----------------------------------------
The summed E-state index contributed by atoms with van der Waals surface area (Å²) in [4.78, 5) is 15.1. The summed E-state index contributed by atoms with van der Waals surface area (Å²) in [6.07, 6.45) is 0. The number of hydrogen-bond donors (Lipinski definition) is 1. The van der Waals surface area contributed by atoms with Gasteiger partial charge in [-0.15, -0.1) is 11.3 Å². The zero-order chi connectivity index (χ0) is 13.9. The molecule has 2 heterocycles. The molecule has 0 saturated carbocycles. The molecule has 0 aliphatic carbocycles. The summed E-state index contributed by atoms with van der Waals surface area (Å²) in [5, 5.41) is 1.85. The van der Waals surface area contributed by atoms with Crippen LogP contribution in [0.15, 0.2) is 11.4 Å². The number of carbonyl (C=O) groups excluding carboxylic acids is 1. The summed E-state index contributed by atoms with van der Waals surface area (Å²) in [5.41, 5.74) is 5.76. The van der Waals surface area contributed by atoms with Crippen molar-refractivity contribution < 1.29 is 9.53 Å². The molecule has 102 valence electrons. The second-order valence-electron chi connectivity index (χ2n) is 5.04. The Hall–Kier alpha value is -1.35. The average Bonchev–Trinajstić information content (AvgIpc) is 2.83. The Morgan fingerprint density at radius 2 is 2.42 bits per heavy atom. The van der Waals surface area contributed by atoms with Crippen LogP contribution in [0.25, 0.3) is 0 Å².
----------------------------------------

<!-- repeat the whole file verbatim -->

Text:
The summed E-state index contributed by atoms with van der Waals surface area (Å²) in [4.78, 5) is 15.1. The summed E-state index contributed by atoms with van der Waals surface area (Å²) in [6.07, 6.45) is 0. The number of hydrogen-bond donors (Lipinski definition) is 1. The van der Waals surface area contributed by atoms with Gasteiger partial charge in [-0.15, -0.1) is 11.3 Å². The zero-order chi connectivity index (χ0) is 13.9. The molecule has 2 heterocycles. The molecule has 0 saturated carbocycles. The molecule has 0 aliphatic carbocycles. The summed E-state index contributed by atoms with van der Waals surface area (Å²) in [5, 5.41) is 1.85. The van der Waals surface area contributed by atoms with Crippen LogP contribution in [0.15, 0.2) is 11.4 Å². The number of carbonyl (C=O) groups excluding carboxylic acids is 1. The summed E-state index contributed by atoms with van der Waals surface area (Å²) in [5.41, 5.74) is 5.76. The van der Waals surface area contributed by atoms with Crippen molar-refractivity contribution < 1.29 is 9.53 Å². The molecule has 102 valence electrons. The second-order valence-electron chi connectivity index (χ2n) is 5.04. The Hall–Kier alpha value is -1.35. The average Bonchev–Trinajstić information content (AvgIpc) is 2.83. The Morgan fingerprint density at radius 2 is 2.42 bits per heavy atom. The van der Waals surface area contributed by atoms with Crippen LogP contribution in [0.25, 0.3) is 0 Å².